Conservation breeding involves the careful and coordinated population management of a range of animal species through specific breeding programmes. These programmes ensure that there is rarely need to take animals from the wild and secures genetically healthy populations. Captive populations can be used as advocates for conservation and environmental issues by raising awareness and generating funds for in situ conservation, and could one day be returned to their natural habitat, should this be appropriate.
Although animals are best conserved in their natural habitat, the increasing number of threats from human encroachment means that there is often not enough habitat left to support these animals. Conservation breeding is therefore often the only way that these species will be saved. If a decision to bring an animal under ex situ management is left until extinction is imminent, it is often too late to save the species. It is therefore sometimes recommended by global conservation organizations such as the IUCN (International Union for Conservation of Nature) that species are bred in captivity to serve as reserve populations and prevent extinction. Conservation breeding has saved many species from extinction and reintroduced them back to the wild, including the Californian condor, the black-footed ferret and Przewalski’s horse (see Reintroduction)
Zoos and aquariums no longer work in isolation but act cooperatively alongside each other, and in so doing they have become an integral part of the conservation movement. It would be unwise to keep all individuals of one species in the same place, as that would increase the risk of losing the entire population to factors such as disease or natural catastrophe. However, the population benefits genetically if it is managed as a single whole, therefore, animals in separate zoos should be managed as part of one global population, which is kept genetically and demographically healthy.
There are different levels of organization of breeding programmes, from global and regional (e.g. Europe) down to individual institutional level. To ensure successful management between these differing levels there is extensive networking and cooperation between and within regions. Regular meetings are held to maintain contact, discuss pertinent issues and exchange relevant information.
In order to prevent the isolation of important animal populations in British and Irish zoos, all breeding programmes are managed at the European level and coordinated by EAZA (The European Association of Zoos and Aquaria). BIAZA is a member of and works closely with EAZA and this partnership greatly benefits the breeding of threatened species. The programmes that manage all of these animal populations are known as the EEPs (European Endangered Species Programmes) and ESBs (European Studbooks). EEPs are the most intensively managed type of breeding programme.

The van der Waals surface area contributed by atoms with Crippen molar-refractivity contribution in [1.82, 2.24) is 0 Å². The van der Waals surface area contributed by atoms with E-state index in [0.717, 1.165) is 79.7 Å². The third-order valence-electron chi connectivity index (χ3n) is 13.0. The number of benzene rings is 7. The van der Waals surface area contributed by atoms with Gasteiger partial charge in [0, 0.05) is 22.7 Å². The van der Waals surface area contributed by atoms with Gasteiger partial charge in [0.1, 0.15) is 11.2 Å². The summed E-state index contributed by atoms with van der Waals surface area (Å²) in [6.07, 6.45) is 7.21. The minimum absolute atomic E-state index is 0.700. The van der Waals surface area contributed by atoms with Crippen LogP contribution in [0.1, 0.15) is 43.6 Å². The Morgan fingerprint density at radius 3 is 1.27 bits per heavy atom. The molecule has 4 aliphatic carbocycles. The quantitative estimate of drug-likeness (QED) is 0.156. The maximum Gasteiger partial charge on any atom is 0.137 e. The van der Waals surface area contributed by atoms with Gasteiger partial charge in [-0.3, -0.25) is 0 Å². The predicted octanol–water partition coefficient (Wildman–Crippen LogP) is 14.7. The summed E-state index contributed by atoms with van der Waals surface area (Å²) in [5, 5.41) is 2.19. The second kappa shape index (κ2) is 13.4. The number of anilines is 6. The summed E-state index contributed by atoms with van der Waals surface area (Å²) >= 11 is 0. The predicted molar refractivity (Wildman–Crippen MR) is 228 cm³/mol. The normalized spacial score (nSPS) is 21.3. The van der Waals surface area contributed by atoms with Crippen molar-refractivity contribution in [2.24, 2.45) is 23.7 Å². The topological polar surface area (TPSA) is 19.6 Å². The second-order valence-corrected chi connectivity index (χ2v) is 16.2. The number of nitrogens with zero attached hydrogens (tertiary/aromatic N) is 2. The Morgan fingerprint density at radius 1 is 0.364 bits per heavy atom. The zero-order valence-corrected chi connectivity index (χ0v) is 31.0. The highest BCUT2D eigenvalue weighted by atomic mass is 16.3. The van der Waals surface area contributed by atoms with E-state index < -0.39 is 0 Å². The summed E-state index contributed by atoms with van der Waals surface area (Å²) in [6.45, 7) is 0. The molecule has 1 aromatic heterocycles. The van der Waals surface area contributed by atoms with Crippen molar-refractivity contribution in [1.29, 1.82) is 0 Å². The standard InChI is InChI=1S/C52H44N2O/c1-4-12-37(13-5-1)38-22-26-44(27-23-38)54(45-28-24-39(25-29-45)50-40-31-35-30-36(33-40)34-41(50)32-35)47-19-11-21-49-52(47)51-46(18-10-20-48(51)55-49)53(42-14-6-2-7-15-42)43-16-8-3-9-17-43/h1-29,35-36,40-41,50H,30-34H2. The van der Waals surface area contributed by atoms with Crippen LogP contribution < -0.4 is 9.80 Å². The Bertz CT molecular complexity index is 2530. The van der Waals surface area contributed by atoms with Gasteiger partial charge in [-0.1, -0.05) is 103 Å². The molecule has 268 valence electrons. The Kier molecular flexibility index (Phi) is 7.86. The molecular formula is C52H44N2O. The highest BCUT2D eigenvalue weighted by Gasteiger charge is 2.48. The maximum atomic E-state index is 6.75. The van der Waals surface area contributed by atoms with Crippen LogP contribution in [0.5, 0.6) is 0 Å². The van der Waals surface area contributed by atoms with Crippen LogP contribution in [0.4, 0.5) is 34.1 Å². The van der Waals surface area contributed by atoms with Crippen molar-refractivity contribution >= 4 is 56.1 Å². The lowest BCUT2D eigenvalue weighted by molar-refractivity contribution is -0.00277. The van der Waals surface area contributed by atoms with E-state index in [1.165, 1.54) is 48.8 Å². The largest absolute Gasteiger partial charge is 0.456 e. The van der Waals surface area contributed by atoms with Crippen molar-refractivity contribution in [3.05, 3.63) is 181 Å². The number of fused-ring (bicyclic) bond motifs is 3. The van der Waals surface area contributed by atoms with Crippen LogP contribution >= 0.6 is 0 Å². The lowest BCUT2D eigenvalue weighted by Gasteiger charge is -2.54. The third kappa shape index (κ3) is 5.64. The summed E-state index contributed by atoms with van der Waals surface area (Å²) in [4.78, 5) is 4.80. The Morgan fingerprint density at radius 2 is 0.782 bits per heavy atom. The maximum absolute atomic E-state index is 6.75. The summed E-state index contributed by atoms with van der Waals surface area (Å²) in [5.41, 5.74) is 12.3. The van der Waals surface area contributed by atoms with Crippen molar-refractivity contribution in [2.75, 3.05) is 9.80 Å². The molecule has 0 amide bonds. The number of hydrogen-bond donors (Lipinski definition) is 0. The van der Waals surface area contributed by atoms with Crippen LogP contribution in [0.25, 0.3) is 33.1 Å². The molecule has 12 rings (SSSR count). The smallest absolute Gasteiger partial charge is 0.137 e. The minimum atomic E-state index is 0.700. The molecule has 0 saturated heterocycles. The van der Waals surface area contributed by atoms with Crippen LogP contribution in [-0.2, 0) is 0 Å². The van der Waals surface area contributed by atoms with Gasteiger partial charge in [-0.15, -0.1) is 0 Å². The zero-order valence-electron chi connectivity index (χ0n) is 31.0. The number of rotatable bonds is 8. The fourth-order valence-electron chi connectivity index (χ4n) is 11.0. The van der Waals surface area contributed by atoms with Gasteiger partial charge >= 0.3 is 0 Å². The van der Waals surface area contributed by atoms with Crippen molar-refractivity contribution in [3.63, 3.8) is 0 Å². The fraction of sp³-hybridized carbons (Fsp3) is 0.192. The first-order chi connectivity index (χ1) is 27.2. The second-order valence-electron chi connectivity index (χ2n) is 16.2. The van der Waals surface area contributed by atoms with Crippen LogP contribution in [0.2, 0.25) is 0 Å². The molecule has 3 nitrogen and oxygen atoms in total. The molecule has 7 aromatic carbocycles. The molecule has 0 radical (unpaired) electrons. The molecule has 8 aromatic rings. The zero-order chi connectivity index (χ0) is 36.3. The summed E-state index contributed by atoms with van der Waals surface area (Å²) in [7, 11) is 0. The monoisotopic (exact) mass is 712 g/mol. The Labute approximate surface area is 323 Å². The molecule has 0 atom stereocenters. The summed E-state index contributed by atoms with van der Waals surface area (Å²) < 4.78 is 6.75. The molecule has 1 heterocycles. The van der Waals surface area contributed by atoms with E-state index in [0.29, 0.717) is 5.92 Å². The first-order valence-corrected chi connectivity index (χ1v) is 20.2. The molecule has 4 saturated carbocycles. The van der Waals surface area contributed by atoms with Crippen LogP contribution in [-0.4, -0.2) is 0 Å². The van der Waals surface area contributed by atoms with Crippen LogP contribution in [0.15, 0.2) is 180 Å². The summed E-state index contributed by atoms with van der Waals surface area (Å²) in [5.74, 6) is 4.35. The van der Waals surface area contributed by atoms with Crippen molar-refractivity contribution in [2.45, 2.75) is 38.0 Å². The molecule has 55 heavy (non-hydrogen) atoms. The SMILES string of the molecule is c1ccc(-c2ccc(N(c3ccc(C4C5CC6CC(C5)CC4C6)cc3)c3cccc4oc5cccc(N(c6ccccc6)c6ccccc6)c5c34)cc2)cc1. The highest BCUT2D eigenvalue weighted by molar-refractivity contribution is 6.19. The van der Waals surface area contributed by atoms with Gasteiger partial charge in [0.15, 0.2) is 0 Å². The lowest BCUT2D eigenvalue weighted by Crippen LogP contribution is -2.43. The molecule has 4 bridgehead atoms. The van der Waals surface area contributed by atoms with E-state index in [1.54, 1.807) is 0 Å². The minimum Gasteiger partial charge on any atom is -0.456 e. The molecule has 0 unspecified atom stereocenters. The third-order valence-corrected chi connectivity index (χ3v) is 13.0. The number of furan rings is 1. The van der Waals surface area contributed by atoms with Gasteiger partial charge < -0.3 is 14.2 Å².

Taxon Advisory Groups, EEPs and ESBs
Before a species can be managed, it needs to be decided how important it is for conservation. EAZA has established Taxon Advisory Groups (TAGs) for each taxon (specific group of animals). These TAGs consist of zoo and aquarium professionals who have specialist knowledge of their particular species. The main role of TAGs is to develop Regional Collection Plans (RCPs) for particular taxa kept in EAZA collections which prioritize which species should be held and outline management recommendations for these species.
Through European Studbooks (ESBs) and European Endangered Species Programmes (EEPs), it is decided which animals best suit each other using carefully managed studbooks – both on a demographic and genetic level – and these are moved between collections to ensure the best possible matches. The animals involved in EEPs are usually not owned by any zoo, but are ‘on loan’ to each collection that assists with their management. Because of the diverse range of species involved in these programmes, each species needs its own specialist care. As a result the EEP assigns a ‘studbook keeper’, who has specialist knowledge of the particular animal species that he/she is assigned to manage and who helps to decide where each animal should be placed to best assist the programmme.
BIAZA Taxon Working Groups
BIAZA member collections are encouraged to join the relevant European programme for their species and BIAZA contributes to improved captive management, husbandry and welfare of species largely through the work of its Taxon Working Groups. BIAZA runs seven Taxon Working Groups (TWGs): Mammals, Birds, Reptiles and Amphibians, Terrestrial Invertebrates, Aquariums, Plants, and Native Species (more information on BIAZA Committees and Working Groups).